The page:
Earlier this month Marcus Rashford followed up his successful campaign for the Government to extend Free School Meals over the summer holidays with another amazing initiative – partnering up with some of the UK’s largest food brands/companies including Aldi, Asda, Co-op, Deliveroo, FareShare, Food Foundation, Iceland, Kellogg’s, Lidl, Sainsbury’s, Tesco, Waitrose.
The formation of this new taskforce outlined several key outcomes that this new initiative aimed to achieve with help from the Government, including:
- Free School Meals to be made available for every child in a household that is in receipt of universal credit.
- A long-term vision to extend Free School Meals in School Holidays to support all children who rely on them and not only those that meet the current eligibility criteria.
Aratrust welcomes this initiative and thanks Marcus Rashford wholeheartedly for his support in raising awareness for such an important cause that seemed to fall under the radar during the COVID-19 pandemic.
A few days ago, Marcus received a letter from Education Secretary Gavin Williamson, who said the Government was committed to supporting those in need but did not fully back Marcus’s Child Food Poverty taskforce.
According to the BBC, the Education Secretary highlighted existing Government schemes to combat food poverty, including food parcels, voucher schemes and a summer food fund but did not commit to expanding free school meals to all households in receipt of Universal Credit and two other key recommendations, stating: “I recognise that you and the Child Food Poverty Taskforce are supporting three of the recommendations in the National Food Strategy relating to food for lower income families. The Government will carefully consider each of the recommendations in the report as we approach the next spending review.”
Disappointed with the Government’s response tohis calls for more action on child food poverty,Marcus said that the Government showed “a lack of empathy ….. towards protecting our most vulnerable”.
Marcus, reportedly, is pressing MPs to go further in tackling hunger in families: “I didn’t have the education of a politician, I have never claimed to have all of the answers – but I have a voice and I will continue to use it for the millions who are not being heard. I have no interest in party politics. Letting millions of children in the UK go hungry at night is only an issue of humanity. We need to do better.”
Earlier this year The Food Foundation revealed the results of a YouGov survey which highlighted the sheer severity of the pandemic on Britain’s poorest families. More than 1.5 million adults responded, before the pandemic took hold, that they could not get enough food, a situation which we can only expect to get much worse with the unwinding of the Government’s furlough scheme. https://www.poverty.ac.uk/editorial/impact-covid-19-food-access
In September the Government has only been covering 70% of wages (employers being obliged to contribute 10%), and in October 60% (employers being obliged to contribute 20%), down from the previous 80% Government cap. The current scheme will finish at the end of October.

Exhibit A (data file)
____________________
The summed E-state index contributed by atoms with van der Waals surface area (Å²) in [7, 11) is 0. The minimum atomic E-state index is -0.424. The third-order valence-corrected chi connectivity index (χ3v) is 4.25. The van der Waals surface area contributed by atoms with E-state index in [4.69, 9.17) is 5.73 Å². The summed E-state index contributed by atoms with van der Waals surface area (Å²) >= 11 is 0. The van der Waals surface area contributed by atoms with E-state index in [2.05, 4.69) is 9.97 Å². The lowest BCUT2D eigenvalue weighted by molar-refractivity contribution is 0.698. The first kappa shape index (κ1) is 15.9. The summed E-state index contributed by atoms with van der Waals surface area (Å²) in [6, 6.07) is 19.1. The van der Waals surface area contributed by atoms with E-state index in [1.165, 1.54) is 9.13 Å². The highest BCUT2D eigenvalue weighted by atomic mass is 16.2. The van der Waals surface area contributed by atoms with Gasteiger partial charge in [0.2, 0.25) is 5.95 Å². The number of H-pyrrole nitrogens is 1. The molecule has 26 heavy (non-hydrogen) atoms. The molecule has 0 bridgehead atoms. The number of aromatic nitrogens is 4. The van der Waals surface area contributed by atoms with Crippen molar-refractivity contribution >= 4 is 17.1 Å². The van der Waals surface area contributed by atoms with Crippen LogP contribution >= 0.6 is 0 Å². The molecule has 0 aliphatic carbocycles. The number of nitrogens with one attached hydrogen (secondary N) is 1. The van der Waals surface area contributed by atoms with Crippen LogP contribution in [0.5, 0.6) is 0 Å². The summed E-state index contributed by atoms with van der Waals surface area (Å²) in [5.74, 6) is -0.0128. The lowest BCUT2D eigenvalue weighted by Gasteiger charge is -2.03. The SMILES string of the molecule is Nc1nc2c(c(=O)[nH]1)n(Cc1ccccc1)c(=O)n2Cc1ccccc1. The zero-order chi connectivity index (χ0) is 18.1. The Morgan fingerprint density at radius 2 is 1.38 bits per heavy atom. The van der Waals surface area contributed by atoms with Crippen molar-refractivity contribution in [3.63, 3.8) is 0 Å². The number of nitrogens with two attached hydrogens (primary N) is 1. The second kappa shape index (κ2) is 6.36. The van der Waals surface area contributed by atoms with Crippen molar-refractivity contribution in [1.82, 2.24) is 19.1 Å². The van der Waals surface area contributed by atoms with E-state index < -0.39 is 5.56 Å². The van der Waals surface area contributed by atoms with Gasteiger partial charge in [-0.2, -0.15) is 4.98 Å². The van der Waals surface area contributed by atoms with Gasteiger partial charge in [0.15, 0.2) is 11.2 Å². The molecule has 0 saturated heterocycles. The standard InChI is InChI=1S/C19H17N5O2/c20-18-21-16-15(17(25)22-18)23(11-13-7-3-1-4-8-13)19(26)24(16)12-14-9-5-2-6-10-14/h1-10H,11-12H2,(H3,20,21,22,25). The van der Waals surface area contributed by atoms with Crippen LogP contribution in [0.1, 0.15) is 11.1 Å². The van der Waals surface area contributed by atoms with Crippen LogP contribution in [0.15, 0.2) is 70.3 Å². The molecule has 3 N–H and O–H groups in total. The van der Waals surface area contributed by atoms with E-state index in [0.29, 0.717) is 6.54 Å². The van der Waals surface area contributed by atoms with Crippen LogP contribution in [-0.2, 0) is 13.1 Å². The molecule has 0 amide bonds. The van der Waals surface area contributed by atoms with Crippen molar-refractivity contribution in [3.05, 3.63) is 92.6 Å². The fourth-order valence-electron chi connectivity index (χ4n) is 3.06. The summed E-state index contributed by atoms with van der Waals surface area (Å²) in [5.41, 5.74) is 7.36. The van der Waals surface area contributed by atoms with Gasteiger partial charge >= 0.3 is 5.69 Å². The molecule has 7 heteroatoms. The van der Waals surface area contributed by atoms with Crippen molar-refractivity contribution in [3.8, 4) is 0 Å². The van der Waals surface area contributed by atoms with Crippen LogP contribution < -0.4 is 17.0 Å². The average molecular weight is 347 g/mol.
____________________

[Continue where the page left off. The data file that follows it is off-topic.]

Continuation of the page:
On Thursday last week the Chancellor announced the new Job Support Scheme where the Government will only cover wages up to a maximum of 22% in jobs it considers ‘viable’. With the Government paying a third of hours not worked, the employer also contributing a third, and employees taking a wage reduction, the Government expects employees to earn a minimum of 77% of their normal wages. The new scheme will run for 6 months from 1 November.
As well as providing enough support to prevent mass unemployment, Trade Unions wantthe Government to upskill Britain’s workforce, prepare for the jobs of the future and build a fairer labour market that offers decent work to everyone.
As reported by Business Live (https://www.business-live.co.uk/economic-development/companies-making-redundancies-uk-2020-18526945), this unprecedented situation has been coupled with thousands of redundancies across many multinational organisations including British Airways and a reducing lack of support for the self-employed and those on zero-hour contracts.
In agreement with Marcus Rashford, aratrust urges the government to find and use the necessary funds to implement the following National Food Strategy recommendations to save many families from the possibility of facing ‘2 lockdowns’ in the coming months ahead.
- Expanding free school meals to every child from a household on Universal Credit or equivalent, reaching an additional 1.5m children aged seven to 16.
- Expanding an existing school holiday food and activities programme to support all children in receipt of free school meals in all areas of England, instead of the current 50,000 children that are helped.
- Increasing the value of the Healthy Start vouchers – which help parents with children under the age of four and pregnant women buy some basic foods – from £3.10 to £4.25 per week, and expanding it to all those in receipt of Universal Credit or equivalent, reaching an additional 290,000 people.